This entry is from my third trip to Taiwan, the loneliest and saddest, for, this time, I had left a family behind. I was trying as best I could to do academic research, but, as the following account reveals, I was mostly just making a fool of myself. The only bright side was that I gradually came to realize what was important to me and to act my age.

Wednesday, March 30, 2010 – Taipei, Taiwan, ROC

Yesterday, I got super mad at [a certain academic institution], because I’d asked them to write me a letter of introduction [for use during an upcoming side trip to mainland China], and they never did.

I had rushed, by taxi, to [said academic institution], and then I rushed to Taiwan University to meet [scholar] Peter Wang. We chatted on the terrace of the Starbucks overlooking Roosevelt Road.

He left at around five. I wasn’t ready to go home yet, being in need of female conversation. I just can’t stand being alone.

There was a girl to my left with a short, untucked shirt and red panties. She had an English language reader, and I considered asking her if I could help with it, but that would have been too much, so I just sat there, waiting for someone to come to me.

Someone did: a Taiwanese-Canadian and her Siberian friend. They wanted to interview me for a documentary they were doing about temporary expats. They didn’t say they wanted to talk to me, but something about my aura convinced them that I would be a willing subject.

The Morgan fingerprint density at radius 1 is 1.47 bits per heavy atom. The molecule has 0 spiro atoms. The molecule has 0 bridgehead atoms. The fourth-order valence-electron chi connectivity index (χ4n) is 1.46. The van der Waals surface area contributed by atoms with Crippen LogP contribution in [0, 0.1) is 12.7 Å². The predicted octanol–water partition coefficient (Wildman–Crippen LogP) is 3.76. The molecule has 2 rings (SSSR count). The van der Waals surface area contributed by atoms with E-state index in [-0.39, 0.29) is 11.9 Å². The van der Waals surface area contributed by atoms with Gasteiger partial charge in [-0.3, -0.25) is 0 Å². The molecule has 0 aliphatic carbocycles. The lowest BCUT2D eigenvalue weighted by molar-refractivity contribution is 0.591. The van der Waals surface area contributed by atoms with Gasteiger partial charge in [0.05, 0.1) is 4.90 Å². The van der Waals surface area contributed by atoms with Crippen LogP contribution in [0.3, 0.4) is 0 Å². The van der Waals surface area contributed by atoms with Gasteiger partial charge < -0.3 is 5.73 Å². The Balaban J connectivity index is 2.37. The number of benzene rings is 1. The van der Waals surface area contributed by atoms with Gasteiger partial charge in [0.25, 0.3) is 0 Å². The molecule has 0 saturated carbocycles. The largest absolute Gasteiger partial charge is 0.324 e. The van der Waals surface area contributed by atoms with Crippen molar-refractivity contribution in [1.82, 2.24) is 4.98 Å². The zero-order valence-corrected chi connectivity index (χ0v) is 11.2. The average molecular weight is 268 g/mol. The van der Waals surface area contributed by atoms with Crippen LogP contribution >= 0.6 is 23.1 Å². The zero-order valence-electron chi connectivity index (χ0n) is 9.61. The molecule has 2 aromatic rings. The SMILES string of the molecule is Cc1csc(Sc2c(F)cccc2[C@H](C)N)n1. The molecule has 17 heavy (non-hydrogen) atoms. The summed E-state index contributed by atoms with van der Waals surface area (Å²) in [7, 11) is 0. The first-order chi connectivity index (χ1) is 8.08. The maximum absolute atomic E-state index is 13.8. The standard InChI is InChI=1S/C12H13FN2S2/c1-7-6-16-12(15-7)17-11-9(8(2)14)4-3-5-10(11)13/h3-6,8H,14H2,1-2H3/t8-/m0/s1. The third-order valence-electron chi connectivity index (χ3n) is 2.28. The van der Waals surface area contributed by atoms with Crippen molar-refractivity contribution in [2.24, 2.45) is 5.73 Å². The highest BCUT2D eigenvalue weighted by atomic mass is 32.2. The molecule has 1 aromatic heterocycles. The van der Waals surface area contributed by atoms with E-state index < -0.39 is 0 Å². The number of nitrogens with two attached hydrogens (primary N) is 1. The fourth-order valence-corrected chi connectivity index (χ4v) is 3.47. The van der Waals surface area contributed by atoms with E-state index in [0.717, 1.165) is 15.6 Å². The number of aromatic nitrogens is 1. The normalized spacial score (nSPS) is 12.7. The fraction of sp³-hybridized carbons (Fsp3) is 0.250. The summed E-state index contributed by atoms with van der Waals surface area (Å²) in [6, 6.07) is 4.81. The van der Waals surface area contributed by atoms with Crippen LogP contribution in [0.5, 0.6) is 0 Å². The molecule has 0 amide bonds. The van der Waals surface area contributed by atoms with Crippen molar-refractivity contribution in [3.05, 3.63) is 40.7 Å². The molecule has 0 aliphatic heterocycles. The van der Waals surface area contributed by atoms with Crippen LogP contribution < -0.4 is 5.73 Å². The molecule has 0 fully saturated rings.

The ensuing conversation was very intense and exhausting, though not very articulate. I just spewed and spewed my life story and felt very accomplished and important.

As to importance, I said that my time living in Taiwan [1988-92] was “absolutely the most important thing I’ve ever done.” At this declaration, my interlocutors, instead of beaming at me with awe, seemed to roll their eyes. Maybe they were wondering why I didn’t say that marrying my wife and raising my daughter were the most important things.

I sure thought that living in Taiwan was the most important thing I’d ever done, but that was when I was a youth, when marriage and having children seemed contemptibly ordinary, and when crafting an extraordinary life was the do-or-die objective.

Now I just feel like a schmuck.

China Journal: The Hunan Condition

Tuesday, August 24, 1999 – Beijing

Recently, I found myself in Hunan Province for a Ming dynasty history conference. I believe the conference took place in the otherwise insignificant Shimen County because of its proximity to the reputed final resting place of Li Zicheng [the rebel who destroyed the Ming dynasty].